There is no doubt that a new sense of confidence has taken hold in the North West. The narrative of the region has evolved dramatically over the past two decades, from one of regeneration and recovery to one of growth, independence and ambition. The rise of the Northern Powerhouse movement is emblematic of this.
As part of our recently published North West Ambitions report, we took a closer look at areas that will be central to the region becoming a true economic powerhouse and the actions that are needed to make this a reality.
Infrastructure is just one theme explored within the report. With projects such as HS2 and HS3 commanding the headlines, it has been a dominant discussion point in the Northern Powerhouse debate for the past two years. Infrastructure will inevitably play a key role in the future growth of the North West. However, HS2 is years away from providing meaningful impact. In the meantime, and possibly of greater significance in any event, considerable sums of private sector investment are already being ploughed into the North’s infrastructure – Liverpool2, Peel Ports’ new deep-water terminal is nearing completion.
Liverpool2 forms part of the Superport initiative, a group of logistics assets located across the Port of Liverpool’s hinterland, including Stobart’s multi-modal gateway (3MG) in Halton, the Manchester Ship Canal and a range of business and distribution parks such as Miller Developments’ 575-acre Omega Warrington. As such it represents investment in the region’s infrastructure on a scale that is unprecedented in the context of the last few decades.
In contrast, there is an inherent imbalance in UK public infrastructure spending and according to analysis carried out by the think tank IPPR North, spend per head on infrastructure improvements in the North West is around a tenth of that in London and the South East. It’s this context that helps to define why the huge private-sector investments that are part of the Superport initiative, such as Liverpool2, are so important for the region in the long term.
By using the combined weight of these assets to create a shift in the UK’s distribution supply chain, there is a chance to establish the North West as the key cluster for distribution activity from Birmingham northwards. By increasing the capacity of the Port of Liverpool, Liverpool2 is enabling seismic structural change on a scale we have never seen before. Distribution not only enables goods to reach their markets in the UK, but also products manufactured here in the UK to find their markets elsewhere. The new Liverpool2 terminal, is a major opportunity to attract more manufacturing to the North West, with the job and wealth creation that comes with that.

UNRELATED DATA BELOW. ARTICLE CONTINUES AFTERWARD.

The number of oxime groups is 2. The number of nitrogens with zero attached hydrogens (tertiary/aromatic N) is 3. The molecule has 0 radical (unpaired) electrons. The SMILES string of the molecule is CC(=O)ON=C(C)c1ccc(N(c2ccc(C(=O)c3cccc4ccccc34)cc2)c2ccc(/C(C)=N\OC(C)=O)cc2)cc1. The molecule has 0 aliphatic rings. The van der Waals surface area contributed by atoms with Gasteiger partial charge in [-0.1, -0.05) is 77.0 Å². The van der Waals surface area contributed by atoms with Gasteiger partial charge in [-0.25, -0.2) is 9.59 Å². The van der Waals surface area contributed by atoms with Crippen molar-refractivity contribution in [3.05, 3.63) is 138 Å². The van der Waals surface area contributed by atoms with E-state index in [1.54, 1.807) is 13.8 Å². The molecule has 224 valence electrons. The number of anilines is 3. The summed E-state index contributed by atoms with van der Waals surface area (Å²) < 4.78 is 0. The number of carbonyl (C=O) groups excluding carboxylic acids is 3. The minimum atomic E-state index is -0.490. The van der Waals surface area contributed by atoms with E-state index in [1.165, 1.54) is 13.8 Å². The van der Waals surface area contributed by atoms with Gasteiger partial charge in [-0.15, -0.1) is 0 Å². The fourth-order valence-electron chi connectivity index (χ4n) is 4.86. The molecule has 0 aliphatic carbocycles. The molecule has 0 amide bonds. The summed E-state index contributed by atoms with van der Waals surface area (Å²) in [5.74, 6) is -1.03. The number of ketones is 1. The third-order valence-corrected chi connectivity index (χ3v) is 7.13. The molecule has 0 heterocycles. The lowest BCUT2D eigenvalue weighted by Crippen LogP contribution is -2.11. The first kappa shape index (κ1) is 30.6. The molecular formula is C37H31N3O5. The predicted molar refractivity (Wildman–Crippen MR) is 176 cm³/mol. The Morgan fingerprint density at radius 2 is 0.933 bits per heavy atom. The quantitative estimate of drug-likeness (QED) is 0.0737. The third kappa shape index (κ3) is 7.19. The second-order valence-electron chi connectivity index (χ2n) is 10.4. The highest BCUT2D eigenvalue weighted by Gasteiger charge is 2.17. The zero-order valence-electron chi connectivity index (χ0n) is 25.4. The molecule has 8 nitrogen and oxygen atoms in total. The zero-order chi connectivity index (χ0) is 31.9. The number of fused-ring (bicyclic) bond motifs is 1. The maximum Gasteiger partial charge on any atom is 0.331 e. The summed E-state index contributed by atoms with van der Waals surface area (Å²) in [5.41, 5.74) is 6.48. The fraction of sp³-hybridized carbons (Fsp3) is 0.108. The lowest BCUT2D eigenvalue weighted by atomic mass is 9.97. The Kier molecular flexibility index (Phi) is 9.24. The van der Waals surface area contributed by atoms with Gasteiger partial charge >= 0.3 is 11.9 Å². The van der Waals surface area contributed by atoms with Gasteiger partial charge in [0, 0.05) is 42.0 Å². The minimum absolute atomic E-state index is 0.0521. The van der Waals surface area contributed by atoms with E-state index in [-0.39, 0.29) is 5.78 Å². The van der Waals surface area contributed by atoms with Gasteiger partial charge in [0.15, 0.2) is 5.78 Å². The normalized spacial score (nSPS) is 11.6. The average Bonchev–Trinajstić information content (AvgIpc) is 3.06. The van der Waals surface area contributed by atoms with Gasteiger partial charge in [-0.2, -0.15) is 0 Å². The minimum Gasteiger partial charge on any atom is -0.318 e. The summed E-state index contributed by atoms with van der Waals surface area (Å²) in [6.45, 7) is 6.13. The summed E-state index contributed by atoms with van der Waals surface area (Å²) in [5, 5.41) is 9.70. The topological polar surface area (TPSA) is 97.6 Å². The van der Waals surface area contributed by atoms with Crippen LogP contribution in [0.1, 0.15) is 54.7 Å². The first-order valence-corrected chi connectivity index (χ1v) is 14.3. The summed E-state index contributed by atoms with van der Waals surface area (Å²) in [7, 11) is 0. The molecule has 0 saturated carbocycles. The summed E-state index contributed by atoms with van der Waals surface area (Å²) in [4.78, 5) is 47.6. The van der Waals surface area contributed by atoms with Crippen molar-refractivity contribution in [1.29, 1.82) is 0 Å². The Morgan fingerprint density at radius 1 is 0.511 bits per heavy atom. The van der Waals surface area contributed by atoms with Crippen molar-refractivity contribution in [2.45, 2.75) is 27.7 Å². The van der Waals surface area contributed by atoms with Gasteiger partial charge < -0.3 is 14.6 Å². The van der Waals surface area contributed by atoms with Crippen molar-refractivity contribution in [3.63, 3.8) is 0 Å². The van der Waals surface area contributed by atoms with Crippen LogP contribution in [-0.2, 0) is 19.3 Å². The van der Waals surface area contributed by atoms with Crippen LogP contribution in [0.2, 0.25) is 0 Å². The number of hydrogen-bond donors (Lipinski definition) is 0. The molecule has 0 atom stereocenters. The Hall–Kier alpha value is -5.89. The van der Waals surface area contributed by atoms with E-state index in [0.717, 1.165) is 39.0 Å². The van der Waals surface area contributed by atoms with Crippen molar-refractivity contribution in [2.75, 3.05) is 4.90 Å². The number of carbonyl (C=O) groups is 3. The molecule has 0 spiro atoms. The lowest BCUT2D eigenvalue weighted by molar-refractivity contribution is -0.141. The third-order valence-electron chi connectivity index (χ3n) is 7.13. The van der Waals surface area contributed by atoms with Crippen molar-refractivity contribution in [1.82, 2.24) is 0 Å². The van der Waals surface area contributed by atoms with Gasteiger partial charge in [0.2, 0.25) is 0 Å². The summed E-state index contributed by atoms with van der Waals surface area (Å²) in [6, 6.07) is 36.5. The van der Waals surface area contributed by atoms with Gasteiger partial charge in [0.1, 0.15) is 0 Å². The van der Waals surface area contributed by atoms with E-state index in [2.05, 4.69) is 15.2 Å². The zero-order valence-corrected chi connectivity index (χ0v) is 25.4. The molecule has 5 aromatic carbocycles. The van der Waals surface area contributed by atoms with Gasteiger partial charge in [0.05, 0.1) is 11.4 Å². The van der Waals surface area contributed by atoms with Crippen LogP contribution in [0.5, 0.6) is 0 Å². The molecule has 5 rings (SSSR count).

This is a huge selling point for the North West, and presents an immediate opportunity that must be capitalised upon. However, it won’t sell itself. We need developers and landholders from across the public and private sectors to create the space and oven-ready development sites that are needed now.
So far the pace of progress isn’t adequate. The supply of high quality industrial and distribution space in the region is chronically low and, according to statistics from property consultants Savills, we’re lagging behind the Midlands and the South East in terms of speculative development. There’s a genuine risk that other regions could steal a march on the North West in capitalising on the growth opportunity offered by Liverpool2.
To ensure the North West is not left behind, businesses and policyholders must react now to the opportunities Liverpool2 is creating. The potential to create a significant shift in UK distribution activity must be seized with policies and development that attract more investment to the region. A key part of this will be increasing the visibility of Liverpool2 and Superport in the Northern Powerhouse campaign on a national level.
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